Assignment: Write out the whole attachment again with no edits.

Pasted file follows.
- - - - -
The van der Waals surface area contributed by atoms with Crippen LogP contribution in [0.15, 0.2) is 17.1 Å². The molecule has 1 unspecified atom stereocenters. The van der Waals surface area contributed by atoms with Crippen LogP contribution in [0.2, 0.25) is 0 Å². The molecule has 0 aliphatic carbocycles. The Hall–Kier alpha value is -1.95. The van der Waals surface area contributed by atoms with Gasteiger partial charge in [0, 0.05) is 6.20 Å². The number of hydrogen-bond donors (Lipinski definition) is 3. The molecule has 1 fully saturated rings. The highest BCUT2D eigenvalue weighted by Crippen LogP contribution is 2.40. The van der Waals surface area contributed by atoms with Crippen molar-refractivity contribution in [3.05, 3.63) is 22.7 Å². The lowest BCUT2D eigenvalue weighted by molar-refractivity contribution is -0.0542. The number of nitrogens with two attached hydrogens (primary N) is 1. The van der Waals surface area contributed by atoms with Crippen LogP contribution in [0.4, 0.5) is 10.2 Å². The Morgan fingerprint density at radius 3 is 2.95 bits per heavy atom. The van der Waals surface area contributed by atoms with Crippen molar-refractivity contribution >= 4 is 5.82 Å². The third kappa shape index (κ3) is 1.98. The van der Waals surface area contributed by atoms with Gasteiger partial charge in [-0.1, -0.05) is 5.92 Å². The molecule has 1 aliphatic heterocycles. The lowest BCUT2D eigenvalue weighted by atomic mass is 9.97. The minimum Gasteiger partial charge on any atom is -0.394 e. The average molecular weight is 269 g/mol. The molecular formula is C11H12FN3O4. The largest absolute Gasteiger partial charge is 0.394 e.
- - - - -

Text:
The van der Waals surface area contributed by atoms with Crippen LogP contribution in [0.15, 0.2) is 17.1 Å². The molecule has 1 unspecified atom stereocenters. The van der Waals surface area contributed by atoms with Crippen LogP contribution in [0.2, 0.25) is 0 Å². The molecule has 0 aliphatic carbocycles. The Hall–Kier alpha value is -1.95. The van der Waals surface area contributed by atoms with Gasteiger partial charge in [0, 0.05) is 6.20 Å². The number of hydrogen-bond donors (Lipinski definition) is 3. The molecule has 1 fully saturated rings. The highest BCUT2D eigenvalue weighted by Crippen LogP contribution is 2.40. The van der Waals surface area contributed by atoms with Crippen molar-refractivity contribution in [3.05, 3.63) is 22.7 Å². The lowest BCUT2D eigenvalue weighted by molar-refractivity contribution is -0.0542. The number of nitrogens with two attached hydrogens (primary N) is 1. The van der Waals surface area contributed by atoms with Crippen LogP contribution in [0.4, 0.5) is 10.2 Å². The Morgan fingerprint density at radius 3 is 2.95 bits per heavy atom. The van der Waals surface area contributed by atoms with Crippen molar-refractivity contribution >= 4 is 5.82 Å². The third kappa shape index (κ3) is 1.98. The van der Waals surface area contributed by atoms with Gasteiger partial charge in [-0.1, -0.05) is 5.92 Å². The molecule has 1 aliphatic heterocycles. The lowest BCUT2D eigenvalue weighted by atomic mass is 9.97. The minimum Gasteiger partial charge on any atom is -0.394 e. The average molecular weight is 269 g/mol. The molecular formula is C11H12FN3O4. The largest absolute Gasteiger partial charge is 0.394 e.